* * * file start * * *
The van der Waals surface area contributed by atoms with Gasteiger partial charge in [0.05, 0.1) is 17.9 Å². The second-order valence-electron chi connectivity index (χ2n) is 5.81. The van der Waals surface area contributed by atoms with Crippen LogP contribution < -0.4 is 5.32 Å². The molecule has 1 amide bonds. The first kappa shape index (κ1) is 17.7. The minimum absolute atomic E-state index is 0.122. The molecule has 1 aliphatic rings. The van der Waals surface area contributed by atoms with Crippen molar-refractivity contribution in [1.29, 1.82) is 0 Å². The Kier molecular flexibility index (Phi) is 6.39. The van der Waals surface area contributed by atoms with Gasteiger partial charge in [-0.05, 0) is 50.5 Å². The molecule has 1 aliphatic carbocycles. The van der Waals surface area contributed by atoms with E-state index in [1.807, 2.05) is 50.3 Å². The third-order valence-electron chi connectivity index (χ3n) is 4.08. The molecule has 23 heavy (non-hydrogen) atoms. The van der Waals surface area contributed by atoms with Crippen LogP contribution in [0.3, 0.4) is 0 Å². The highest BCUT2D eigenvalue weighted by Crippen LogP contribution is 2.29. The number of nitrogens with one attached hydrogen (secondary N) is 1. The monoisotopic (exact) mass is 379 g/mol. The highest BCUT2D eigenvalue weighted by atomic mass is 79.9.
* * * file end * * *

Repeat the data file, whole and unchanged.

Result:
The van der Waals surface area contributed by atoms with Gasteiger partial charge in [0.05, 0.1) is 17.9 Å². The second-order valence-electron chi connectivity index (χ2n) is 5.81. The van der Waals surface area contributed by atoms with Crippen LogP contribution < -0.4 is 5.32 Å². The molecule has 1 amide bonds. The first kappa shape index (κ1) is 17.7. The minimum absolute atomic E-state index is 0.122. The molecule has 1 aliphatic rings. The van der Waals surface area contributed by atoms with Crippen molar-refractivity contribution in [1.29, 1.82) is 0 Å². The Kier molecular flexibility index (Phi) is 6.39. The van der Waals surface area contributed by atoms with Gasteiger partial charge in [-0.05, 0) is 50.5 Å². The molecule has 1 aliphatic carbocycles. The van der Waals surface area contributed by atoms with E-state index in [1.807, 2.05) is 50.3 Å². The third-order valence-electron chi connectivity index (χ3n) is 4.08. The molecule has 23 heavy (non-hydrogen) atoms. The van der Waals surface area contributed by atoms with Crippen LogP contribution in [0.3, 0.4) is 0 Å². The highest BCUT2D eigenvalue weighted by Crippen LogP contribution is 2.29. The number of nitrogens with one attached hydrogen (secondary N) is 1. The monoisotopic (exact) mass is 379 g/mol. The highest BCUT2D eigenvalue weighted by atomic mass is 79.9.